Ifosfamide Neurotoxicity in Pediatric Patients: A Multi-Institutional Case Series Report

JHOP - September 2011, Vol 1, No 3 - Original Article
Amy Lee, MD
Pediatric Resident,
Florida State University, Sacred Heart Women and Children’s Hospital, Pensacola
John Szechung Ng, PharmD
Pediatric Clinical Pharmacist,
Department of Pharmacy, Wolfson Children’s Hospital, and College of Pharmacy, University of Florida,
Jacksonville
Kerry Parsons, PharmD, BCOP
Pediatric Oncology Pharmacist,
Children’s Hospital of Alabama, Birmingham
Betsy Bickert Poon, PharmD, FCCP
Hematology/Oncology Clinical Pharmacist,
Florida Hospital for Children,
Orlando
Jeff Schwartz, MD
Chief, Pediatric Hematology/Oncology,
NemoursChildren’s Clinic,
Pensacola, FL
Tara Smith, PharmD
Clinical Pharmacy Manager, Pediatrics,
Sacred Heart Women and Children’s Hospital,
Pensacola, FL
Chatchawin Assanasen, MD
Assistant Professor,
Pediatric Hematology-Oncology, University of Texas Health Science Center at San Antonio, CHRISTUS Santa Rosa Children’s Hospital
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Background: Ifosfamide is a frequently used nitrogen mustard chemotherapeutic alkylating agent that is available commercially in either an aqueous or powder formulation. Documented toxicities related to ifosfamide include a unique neurotoxicity that has been associated with hypoalbuminemia, previous or concurrent administration of other neurotoxic agents, and renal dysfunction. Although data regarding ifosfamide neurotoxicity are available in adult medical oncology literature, studies regarding pediatric neurotoxicity are limited.

Objective: To review the clinical and pharmacologic characteristics of ifosfamide-induced neurotoxicity associated with the use of aqueous ifosfamide in pediatric patients.

Methods: Retrospective chart review was used to identify cases of ifosfamide-induced encephalopathy at 5 pediatric oncology centers.

Results: This multi-institutional case series evaluates 13 pediatric cases of ifosfamide-induced encephalopathy. The patients exhibited confusion, lethargy, aphasia, incontinence, and auditory hallucinations. Less than half of the patients had hypoalbuminemia, and none had renal dysfunction at the onset of neurotoxicity that was associated with ifosfamide administration. Three patients had previous exposure to cisplatin. New anecdotal evidence presented in this study suggests that the aqueous formulation of ifosfamide may be associated with higher incidence of neurotoxicity than the powder formulation. A total of 5 patients were rechallenged with the powder formulation, without recurrence of neurotoxicity.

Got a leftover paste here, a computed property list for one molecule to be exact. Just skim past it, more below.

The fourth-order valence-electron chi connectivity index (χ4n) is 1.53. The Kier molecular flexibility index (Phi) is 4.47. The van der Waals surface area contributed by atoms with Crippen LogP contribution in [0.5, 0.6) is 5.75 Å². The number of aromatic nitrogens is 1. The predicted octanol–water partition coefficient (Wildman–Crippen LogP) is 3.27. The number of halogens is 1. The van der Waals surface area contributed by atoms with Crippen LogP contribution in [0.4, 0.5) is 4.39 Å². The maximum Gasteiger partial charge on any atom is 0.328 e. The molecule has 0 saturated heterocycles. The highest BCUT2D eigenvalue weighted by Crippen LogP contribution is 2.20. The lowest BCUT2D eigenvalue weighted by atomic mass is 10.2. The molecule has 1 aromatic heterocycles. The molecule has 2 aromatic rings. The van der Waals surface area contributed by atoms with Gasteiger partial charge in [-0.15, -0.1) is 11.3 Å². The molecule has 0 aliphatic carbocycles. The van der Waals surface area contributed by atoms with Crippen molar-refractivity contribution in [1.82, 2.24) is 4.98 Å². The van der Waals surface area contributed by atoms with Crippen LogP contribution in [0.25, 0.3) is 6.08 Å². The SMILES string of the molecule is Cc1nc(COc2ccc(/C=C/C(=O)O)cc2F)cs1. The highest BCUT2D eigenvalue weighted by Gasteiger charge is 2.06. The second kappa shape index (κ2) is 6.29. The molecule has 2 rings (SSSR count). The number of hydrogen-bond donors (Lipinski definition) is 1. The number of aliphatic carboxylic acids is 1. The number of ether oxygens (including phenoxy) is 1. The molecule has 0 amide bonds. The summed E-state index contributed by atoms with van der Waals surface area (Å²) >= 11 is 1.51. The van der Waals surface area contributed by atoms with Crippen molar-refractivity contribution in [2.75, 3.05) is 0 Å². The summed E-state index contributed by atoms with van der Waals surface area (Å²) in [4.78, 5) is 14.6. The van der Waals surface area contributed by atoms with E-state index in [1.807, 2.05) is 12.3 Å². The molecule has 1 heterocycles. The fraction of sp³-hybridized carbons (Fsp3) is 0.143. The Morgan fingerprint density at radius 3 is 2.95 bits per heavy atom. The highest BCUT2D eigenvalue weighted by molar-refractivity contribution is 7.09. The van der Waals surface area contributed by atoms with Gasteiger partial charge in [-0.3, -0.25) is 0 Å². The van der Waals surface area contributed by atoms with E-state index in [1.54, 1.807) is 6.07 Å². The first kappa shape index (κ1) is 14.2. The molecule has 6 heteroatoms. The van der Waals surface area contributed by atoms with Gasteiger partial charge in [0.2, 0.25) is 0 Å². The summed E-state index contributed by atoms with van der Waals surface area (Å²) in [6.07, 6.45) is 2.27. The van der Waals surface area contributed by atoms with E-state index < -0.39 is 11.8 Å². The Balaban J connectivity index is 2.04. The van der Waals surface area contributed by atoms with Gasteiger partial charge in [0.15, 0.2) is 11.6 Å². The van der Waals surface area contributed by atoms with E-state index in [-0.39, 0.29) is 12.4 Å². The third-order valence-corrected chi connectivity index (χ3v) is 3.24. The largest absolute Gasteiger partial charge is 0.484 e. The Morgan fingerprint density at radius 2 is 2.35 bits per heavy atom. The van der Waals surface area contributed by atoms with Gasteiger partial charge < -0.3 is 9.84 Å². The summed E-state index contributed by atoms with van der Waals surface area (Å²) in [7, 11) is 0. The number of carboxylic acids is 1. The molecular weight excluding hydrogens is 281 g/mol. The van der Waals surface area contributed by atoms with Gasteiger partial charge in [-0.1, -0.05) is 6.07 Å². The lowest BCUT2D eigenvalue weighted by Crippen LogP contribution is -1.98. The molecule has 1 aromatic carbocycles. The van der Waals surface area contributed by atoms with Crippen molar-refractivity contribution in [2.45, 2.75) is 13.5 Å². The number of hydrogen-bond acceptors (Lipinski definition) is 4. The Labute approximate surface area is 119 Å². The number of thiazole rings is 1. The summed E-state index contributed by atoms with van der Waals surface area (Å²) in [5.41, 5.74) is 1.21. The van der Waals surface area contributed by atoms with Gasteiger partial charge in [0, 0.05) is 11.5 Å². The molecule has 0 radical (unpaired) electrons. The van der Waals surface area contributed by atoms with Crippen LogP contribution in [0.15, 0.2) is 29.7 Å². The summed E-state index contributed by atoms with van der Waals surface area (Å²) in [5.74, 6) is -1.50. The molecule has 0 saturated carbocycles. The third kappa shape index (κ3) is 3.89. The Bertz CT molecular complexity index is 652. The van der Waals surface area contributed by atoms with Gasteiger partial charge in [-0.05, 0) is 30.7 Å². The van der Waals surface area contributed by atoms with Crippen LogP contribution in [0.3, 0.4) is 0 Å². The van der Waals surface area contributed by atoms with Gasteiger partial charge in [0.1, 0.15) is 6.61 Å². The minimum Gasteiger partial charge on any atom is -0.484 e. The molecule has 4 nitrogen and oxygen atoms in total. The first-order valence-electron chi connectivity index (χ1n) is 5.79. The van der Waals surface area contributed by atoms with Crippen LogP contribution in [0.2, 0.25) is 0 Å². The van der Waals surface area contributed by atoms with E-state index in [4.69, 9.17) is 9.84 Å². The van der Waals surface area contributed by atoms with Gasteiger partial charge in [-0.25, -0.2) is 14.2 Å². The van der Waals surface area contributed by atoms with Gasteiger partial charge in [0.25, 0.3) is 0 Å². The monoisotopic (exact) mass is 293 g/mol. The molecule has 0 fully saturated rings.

Conclusion: Our observation lends credence to the clinical opinion that the aqueous formulation of ifosfamide may be a risk factor for neurotoxicity.


J Hematol Oncol Pharm.
2011;1(3):12-17
www.JHOPonline.com

Disclosures are at end of text6

Ifosfamide is a chemotherapeutic agent frequently used in the treatment of sarcomas and hematologic malignancies. Ifosfamide is associated with unique neurotoxicity that may include confusion, seizures, hallucinations, incontinence, and cranial nerve abnormalities. Currently, ifosfamide is available commercially as either a lyophilized powder or a liquid formulation. Since the release of aqueous ifosfamide in 2002, several institutions have transitioned to utilizing this formulation as a costsaving measure, but ifosfamide dosing strategies have essentially remained the same. Previous pharmacologic studies have not identified any distinct differences in metabolism between these 2 formulations.1 The mechanisms related to ifosfamide-induced neurotoxicity remain unclear; however, reports suggest an association with accumulation of neurotoxic metabolites such as chloroacetaldehyde (CAA), concurrent use of aprepitant, cisplatin exposure, reduced thiamine bioavailability, hypoalbuminemia, low hemoglobin level, low total bilirubin level, and renal dysfunction.2-6

Methods

This retrospective chart review of patients diagnosed with ifosfamide-induced neurotoxicity was conducted at 5 pediatric oncology centers—Children’s Hospital of Alabama, Birmingham; Wolfson Children’s Hospital, Jacksonville, FL; Sacred Heart Children’s Hospital, Pensacola, FL; Florida Hospital, Orlando; and University of Kansas Hospital, Kansas City. Pertinent data reviewed for this study included patient age, diagnosis, treatment regimen, ifosfamide dose and formulation, description of neurotoxicity symptoms, concurrent use of aprepitant, cisplatin exposure, serum albumin levels, serum creatinine, and the use of methylene blue, an electron acceptor.

Results

We reviewed 13 cases of ifosfamide-induced neurotoxicity in children and teens aged 4 to 19 years who were diagnosed between 2002 and 2010 (Table). The predominant diagnosis was sarcoma (N = 11), although 2 other patients received ifosfamide as therapy for pre–B-cell acute lymphocytic leukemia (ALL) and primitive neuroectodermal tumor. All patients initially received the aqueous formulation of ifosfamide.

Daily dosages of ifosfamide ranged from 1.8 g/m2 per dose to 3.5 g/m2 per dose. Only 1 patient received concurrent therapy with aprepitant.

All patients exhibited multiple symptoms of neurotoxicity: confusion (N = 7), lethargy (N = 5), aphasia (N = 4), and incontinence (N = 4). One patient experienced auditory hallucinations. Data were analyzed for possible organic predisposing factors for neurotoxicity. Of the 13 patients, 9 received intravenous methylene blue as treatment, and all patients experienced abatement of symptoms within 5 days. After the resolution of neurotoxicity, 5 patients who had previously received the aqueous compound received subsequent dosing with the powder formulation of ifosfamide, without further recurrence of neuropsychiatric symptoms.